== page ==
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Lawmakers say briefing on reason for Iran strike 'utterly unconvincing'

Democrats emerged from a classified briefing on the strike that killed Qassem Soleimani saying they were unconvinced by the justification for the attack.

By Emily Singer - January 08, 2020
Donald Trump

Members of Congress were briefed Wednesday morning about the intelligence behind the decision to kill Iranian Gen. Qassem Soleimani — which Trump administration officials say was necessary due to Soleimani’s plans for an “imminent attack” on Americans.

However, Democratic lawmakers who emerged from the classified briefing saying they saw no evidence of an imminent strike and questioned the attack that some worry will start yet another violent conflict in the Middle East, while at the same time hurting other military efforts in the region, such as the fight against ISIS.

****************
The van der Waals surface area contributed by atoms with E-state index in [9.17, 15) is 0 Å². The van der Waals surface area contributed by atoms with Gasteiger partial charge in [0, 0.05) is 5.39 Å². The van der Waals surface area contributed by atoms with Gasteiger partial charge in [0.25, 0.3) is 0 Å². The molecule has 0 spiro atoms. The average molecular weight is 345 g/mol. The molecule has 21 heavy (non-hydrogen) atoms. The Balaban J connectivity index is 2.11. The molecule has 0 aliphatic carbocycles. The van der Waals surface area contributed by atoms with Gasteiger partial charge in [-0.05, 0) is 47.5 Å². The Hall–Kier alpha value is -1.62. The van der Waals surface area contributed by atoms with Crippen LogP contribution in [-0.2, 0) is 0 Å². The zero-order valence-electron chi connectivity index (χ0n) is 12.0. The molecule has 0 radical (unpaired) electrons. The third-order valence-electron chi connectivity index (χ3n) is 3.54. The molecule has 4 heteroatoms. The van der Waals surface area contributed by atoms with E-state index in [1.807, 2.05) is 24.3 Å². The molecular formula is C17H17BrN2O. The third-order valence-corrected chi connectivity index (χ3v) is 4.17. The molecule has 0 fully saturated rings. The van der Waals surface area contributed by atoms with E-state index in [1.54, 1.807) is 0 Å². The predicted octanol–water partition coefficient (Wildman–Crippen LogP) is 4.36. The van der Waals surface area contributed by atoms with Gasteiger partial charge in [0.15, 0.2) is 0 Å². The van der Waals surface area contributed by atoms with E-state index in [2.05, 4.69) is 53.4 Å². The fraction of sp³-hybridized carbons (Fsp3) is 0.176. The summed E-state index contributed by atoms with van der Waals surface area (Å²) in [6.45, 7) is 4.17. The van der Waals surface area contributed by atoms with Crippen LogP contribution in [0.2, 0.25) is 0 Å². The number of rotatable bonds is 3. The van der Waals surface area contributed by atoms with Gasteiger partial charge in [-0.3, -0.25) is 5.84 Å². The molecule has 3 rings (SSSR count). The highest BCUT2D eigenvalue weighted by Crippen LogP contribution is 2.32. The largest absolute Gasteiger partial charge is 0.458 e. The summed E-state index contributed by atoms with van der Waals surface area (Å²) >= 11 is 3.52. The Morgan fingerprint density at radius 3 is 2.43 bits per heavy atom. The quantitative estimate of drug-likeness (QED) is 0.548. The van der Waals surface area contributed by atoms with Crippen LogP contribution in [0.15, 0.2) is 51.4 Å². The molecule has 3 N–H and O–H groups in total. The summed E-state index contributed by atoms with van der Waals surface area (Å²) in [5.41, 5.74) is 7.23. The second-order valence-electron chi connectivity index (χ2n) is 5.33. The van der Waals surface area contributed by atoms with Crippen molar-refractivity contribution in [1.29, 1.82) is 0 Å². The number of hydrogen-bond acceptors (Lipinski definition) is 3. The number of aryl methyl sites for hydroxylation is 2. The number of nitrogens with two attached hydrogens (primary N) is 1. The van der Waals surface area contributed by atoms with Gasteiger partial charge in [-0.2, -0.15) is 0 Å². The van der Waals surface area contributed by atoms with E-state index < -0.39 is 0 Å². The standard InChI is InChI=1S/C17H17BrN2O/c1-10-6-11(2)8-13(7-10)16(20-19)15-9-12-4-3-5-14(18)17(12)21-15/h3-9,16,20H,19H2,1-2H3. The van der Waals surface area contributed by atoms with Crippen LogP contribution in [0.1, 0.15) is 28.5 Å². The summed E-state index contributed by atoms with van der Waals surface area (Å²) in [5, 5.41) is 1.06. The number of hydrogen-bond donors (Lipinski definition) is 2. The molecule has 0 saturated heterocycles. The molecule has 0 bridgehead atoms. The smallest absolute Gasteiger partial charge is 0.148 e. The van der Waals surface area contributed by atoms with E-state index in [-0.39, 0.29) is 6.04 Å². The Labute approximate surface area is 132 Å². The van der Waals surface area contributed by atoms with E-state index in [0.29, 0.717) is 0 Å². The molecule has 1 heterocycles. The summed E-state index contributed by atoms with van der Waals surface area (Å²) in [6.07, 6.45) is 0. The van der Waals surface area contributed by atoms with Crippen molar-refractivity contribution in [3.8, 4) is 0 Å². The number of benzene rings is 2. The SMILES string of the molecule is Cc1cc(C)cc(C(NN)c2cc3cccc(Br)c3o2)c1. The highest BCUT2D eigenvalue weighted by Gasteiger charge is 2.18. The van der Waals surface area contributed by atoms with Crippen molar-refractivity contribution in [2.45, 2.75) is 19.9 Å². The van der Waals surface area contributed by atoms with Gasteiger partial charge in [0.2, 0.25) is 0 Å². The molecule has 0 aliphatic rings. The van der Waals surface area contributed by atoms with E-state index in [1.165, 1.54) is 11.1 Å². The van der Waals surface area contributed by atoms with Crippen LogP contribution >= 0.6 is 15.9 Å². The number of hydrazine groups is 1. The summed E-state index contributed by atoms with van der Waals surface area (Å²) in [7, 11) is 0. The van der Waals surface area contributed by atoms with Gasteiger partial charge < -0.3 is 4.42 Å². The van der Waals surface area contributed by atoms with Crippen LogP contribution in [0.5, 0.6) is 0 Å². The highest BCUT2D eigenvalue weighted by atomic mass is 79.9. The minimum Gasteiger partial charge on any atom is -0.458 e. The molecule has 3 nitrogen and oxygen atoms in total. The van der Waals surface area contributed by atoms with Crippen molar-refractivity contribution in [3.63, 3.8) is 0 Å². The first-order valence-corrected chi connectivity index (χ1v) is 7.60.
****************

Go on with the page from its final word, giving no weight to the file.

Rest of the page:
“No case was made for imminence,” Rep. Gerry Connolly (D-VA) told reporters. “It was sophomoric and utterly unconvincing.”

Rep. Marcia Fudge (D-OH) echoed Connolly’s comments, telling Politico editor John Bresnahan that she, too, did not see any evidence of an imminent threat.

“I don’t know if they know the rationale,” Fudge told Bresnahan, referencing the strike that killed Soleimani. “They certainly didn’t tell me what it was.”

The Trump administration has shifted its justification for killing Soleimani in the days following the drone strike that took the Iranian leader out, first saying that Soleimani was planning an imminent attack, then saying attacking Soleimani would deter Iran from launching future attacks.

However, Donald Trump finally addressed the nation Wednesday morning about the Soleimani operation, claiming, “In recent days, he was planning new attacks on American targets, but we stopped him.”

Yet Democrats were not convinced of this in their Wednesday briefing, with Connolly telling reporters that he thinks Congress needs to act to curtail Trump’s war powers — as House Democrats are mulling.

“I believe more than ever that Congress needs to act to protect the Constitutional provisions about war and peace,” Connolly told reporters.

Published with permission of The American Independent Foundation.

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